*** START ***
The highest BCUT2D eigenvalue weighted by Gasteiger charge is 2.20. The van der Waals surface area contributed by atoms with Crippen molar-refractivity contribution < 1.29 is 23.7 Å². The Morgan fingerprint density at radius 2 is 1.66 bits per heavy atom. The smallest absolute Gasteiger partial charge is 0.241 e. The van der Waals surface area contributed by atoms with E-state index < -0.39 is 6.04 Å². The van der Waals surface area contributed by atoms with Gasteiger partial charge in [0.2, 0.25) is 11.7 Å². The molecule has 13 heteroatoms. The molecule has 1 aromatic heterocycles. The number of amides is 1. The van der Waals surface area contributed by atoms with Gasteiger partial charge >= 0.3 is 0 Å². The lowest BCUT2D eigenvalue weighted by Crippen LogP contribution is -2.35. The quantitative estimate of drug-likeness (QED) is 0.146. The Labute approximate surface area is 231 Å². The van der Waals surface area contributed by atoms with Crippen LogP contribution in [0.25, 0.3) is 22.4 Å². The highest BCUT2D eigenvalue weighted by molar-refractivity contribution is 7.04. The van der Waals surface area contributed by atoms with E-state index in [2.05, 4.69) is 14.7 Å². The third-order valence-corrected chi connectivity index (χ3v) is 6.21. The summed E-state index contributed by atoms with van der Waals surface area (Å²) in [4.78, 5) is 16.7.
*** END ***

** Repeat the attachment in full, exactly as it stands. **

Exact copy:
The highest BCUT2D eigenvalue weighted by Gasteiger charge is 2.20. The van der Waals surface area contributed by atoms with Crippen molar-refractivity contribution < 1.29 is 23.7 Å². The Morgan fingerprint density at radius 2 is 1.66 bits per heavy atom. The smallest absolute Gasteiger partial charge is 0.241 e. The van der Waals surface area contributed by atoms with E-state index < -0.39 is 6.04 Å². The van der Waals surface area contributed by atoms with Gasteiger partial charge in [0.2, 0.25) is 11.7 Å². The molecule has 13 heteroatoms. The molecule has 1 aromatic heterocycles. The number of amides is 1. The van der Waals surface area contributed by atoms with Gasteiger partial charge >= 0.3 is 0 Å². The lowest BCUT2D eigenvalue weighted by Crippen LogP contribution is -2.35. The quantitative estimate of drug-likeness (QED) is 0.146. The Labute approximate surface area is 231 Å². The van der Waals surface area contributed by atoms with Crippen LogP contribution in [0.25, 0.3) is 22.4 Å². The highest BCUT2D eigenvalue weighted by molar-refractivity contribution is 7.04. The van der Waals surface area contributed by atoms with E-state index in [2.05, 4.69) is 14.7 Å². The third-order valence-corrected chi connectivity index (χ3v) is 6.21. The summed E-state index contributed by atoms with van der Waals surface area (Å²) in [4.78, 5) is 16.7.